Celebrity coins, a Fintech coin, and a failed trademark application – The Global Tofay

Celebrity coins, a Fintech coin, and a failed trademark application - The Global Tofay Global Today

Story One

Celebrity coins

If you’ve been following crypto for over a year, you’ll have noticed that what holds true for the economic crisis, neon colors, and y2k fashion also applies to crypto: everything comes back eventually. 

Insta

At least in real life, when trends from your youth come back, you can pat yourself on the shoulder for the foresight of keeping your retro glasses and record players. In crypto, the best is often to watch from the sidelines. The latest return of the celebrities is no exception. While Christiano Ronaldo launched another set of NFTs, other celebs have joined the pump fun on Solana. The Solana celebrity memecoin summer kicked off with the launch of JENNER, a coin Caitlyn Jenner promoted, having some fans wonder if she’d been hacked. 

A few days later, coins by Iggy Azalea and Davido followed. So far, nothing out of the ordinary. However, things quickly turned sour when the celebs went on to allege the developer they hired, Sahil Arora, had scammed them. They were joined by Arora’s former employees, who shared they hadn’t been paid. 

Now, some claim this is just a part of the propaganda spiel. After all, drama grows attention.  

And if anyone knows that attention is everything, it’s celebrities. 

Takeaway: Some say it’s good for adoption, but I’d say extraction isn’t adoption. I didn’t think I’d ever write this, but kudos to Paris Hilton. She’s been the one consistent celebrity crypto endorser with a solid understanding of the tech. 

Story Two

A Fintech Coin

While early Bitcoiners wanted to replace the existing financial system altogether, we’ve matured to be enthusiastic whenever a big Fintech enterprise decides to touch our niche internet networks. 

Celebrity coins, a Fintech coin, and a failed trademark application - The Global Tofay Global Today

The online payment giant Paypal has deployed its PYUSD stablecoin on Solana after launching its first PoC on Ethereum last year. Chances are they experienced gas and getting frontrun for the first time and figured that’s not a great user experience. 

The launch is facilitated by a feature called token extensions, which allow the addition of custom logic to Solana tokens, such as memo fields and other programs that mimic existing FinTech features. As Solana says on its blog, “essentially compliance in a box.”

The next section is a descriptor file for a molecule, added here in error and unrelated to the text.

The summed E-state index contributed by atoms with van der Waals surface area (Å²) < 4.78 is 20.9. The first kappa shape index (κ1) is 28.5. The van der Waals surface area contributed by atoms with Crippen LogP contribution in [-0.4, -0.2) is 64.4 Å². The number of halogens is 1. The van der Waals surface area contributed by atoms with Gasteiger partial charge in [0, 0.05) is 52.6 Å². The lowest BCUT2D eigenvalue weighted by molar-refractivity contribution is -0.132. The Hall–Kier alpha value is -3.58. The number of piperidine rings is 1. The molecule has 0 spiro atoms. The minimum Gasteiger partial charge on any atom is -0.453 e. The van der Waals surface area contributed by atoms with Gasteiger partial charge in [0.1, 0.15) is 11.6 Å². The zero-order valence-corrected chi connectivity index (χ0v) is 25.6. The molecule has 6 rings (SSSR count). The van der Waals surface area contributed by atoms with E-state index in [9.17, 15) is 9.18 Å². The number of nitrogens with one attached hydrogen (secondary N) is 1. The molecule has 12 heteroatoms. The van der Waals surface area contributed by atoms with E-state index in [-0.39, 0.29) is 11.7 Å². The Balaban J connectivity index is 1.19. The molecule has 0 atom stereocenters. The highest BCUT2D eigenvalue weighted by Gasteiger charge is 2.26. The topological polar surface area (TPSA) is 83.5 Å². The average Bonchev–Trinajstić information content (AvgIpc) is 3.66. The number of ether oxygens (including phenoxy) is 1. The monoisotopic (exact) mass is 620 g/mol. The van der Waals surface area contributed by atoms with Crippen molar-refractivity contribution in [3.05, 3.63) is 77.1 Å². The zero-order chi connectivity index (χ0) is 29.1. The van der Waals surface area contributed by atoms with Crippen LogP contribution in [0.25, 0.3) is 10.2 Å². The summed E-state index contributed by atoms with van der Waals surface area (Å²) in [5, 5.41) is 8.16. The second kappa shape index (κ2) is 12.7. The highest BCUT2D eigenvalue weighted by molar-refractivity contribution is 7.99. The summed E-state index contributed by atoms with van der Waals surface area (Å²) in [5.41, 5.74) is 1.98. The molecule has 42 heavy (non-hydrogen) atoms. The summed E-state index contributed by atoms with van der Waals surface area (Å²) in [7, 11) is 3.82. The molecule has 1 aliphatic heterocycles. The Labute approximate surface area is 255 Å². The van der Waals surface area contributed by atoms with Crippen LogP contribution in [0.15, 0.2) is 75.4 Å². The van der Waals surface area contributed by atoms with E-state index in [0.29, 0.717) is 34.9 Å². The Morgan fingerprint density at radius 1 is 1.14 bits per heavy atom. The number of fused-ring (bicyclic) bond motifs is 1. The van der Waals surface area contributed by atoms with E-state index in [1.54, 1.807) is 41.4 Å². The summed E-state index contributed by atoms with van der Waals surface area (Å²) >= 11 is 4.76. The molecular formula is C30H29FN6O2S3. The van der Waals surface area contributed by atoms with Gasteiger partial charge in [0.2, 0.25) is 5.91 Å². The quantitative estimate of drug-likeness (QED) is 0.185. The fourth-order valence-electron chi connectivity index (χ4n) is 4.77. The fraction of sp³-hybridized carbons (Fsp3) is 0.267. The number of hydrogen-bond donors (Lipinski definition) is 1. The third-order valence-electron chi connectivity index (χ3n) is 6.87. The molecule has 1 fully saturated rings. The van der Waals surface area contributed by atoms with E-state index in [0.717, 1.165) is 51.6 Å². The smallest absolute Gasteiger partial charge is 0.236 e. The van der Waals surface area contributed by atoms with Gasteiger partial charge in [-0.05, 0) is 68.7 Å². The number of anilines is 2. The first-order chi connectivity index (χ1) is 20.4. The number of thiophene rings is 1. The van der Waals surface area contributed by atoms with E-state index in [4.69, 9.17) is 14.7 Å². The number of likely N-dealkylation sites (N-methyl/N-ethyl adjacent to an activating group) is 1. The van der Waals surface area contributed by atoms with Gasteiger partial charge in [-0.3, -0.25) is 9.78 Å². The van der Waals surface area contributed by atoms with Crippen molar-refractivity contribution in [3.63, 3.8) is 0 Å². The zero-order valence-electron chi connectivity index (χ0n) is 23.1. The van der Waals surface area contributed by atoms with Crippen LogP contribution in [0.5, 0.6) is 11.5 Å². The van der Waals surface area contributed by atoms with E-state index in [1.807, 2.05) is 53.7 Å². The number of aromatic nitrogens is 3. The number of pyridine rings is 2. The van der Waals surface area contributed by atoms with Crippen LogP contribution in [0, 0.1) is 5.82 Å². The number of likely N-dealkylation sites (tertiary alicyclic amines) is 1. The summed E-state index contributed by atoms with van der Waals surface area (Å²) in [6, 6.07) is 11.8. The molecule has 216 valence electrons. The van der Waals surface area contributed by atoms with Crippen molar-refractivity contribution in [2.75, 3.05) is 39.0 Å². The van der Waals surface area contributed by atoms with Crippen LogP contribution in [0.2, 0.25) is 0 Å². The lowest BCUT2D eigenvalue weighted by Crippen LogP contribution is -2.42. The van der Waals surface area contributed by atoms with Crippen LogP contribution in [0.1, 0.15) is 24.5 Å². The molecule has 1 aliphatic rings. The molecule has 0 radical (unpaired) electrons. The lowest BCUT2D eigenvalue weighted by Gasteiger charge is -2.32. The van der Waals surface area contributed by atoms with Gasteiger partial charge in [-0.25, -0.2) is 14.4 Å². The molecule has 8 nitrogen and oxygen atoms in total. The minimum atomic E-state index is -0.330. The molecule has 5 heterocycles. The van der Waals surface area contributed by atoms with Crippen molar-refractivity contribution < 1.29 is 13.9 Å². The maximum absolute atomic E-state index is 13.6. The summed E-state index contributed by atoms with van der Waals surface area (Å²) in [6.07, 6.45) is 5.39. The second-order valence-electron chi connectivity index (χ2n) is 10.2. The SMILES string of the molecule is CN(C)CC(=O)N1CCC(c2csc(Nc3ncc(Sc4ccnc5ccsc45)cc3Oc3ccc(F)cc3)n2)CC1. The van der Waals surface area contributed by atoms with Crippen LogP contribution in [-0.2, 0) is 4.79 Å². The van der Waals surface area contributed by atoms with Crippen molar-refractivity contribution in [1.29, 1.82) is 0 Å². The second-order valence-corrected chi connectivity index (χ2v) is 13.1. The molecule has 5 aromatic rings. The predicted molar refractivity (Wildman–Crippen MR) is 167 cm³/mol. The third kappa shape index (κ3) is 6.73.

And immutably onchain. 

A cyberpunk’s nightmare, a compliance officer’s wet dream. 💦

So far, this stablecoin is far behind in adoption, with just over 100 holders and less than 450 transfers. Maybe once PayPal sets up all their merchants with USDC SOL addresses, things will change. Until then, there’s simply no incentive to use PYUSD. 

Takeaway: With now four large payment integrations (Visa, MasterCard, Shopify, PayPal), Solana looks well-positioned to capture whatever adoption happens in payments. And even if not, at least it helps rectify its image a little as not just a memecoin casino. 

Story Three

Failed trademark application

Over the weekend, Crypto Twitter was once again in rage. This time, the trigger was a trademark application—not just any trademark, though. 

Matter Labs, the company behind zkSnc, filed trademark applications in nine countries to trademark the term zero knowledge. At first glance, it seems rather stupid to trademark such a general term as intellectual property, but then, in crypto, idiocy is not a deterrent to success. 

Zero-knowledge describes cryptographic protocols that allow someone to convince another of the truth of a claim without disclosing the underlying information. Countless crypto projects are using ZK-Proofs to compress information and enhance scalability. All of them felt bad about Matter Lab’s initiative and took their anger to X and to a public letter in which they called for the withdrawal of the filing. 

In the end, the backlash led Matter Labs to withdraw their application. After all, no one wants to be called an oppressor. 🤷

Takeaway: Asking the existing institutions to protect what many in crypto see as a public good wasn’t the smartest move. Even if it was indeed done to protect themselves from dishonest actors, as Matter Labs stated. There is an issue with accountability in crypto, but chances are trademarks won’t fix it either.

Fact of the week: Trademarks are mostly used to distinguish products and service brands, but they’re also popular among celebrities. Interestingly, they don’t die with them. The Michael Jackson trademark, for example, generates an average of $75 million per year.

Naomi for CoinJar


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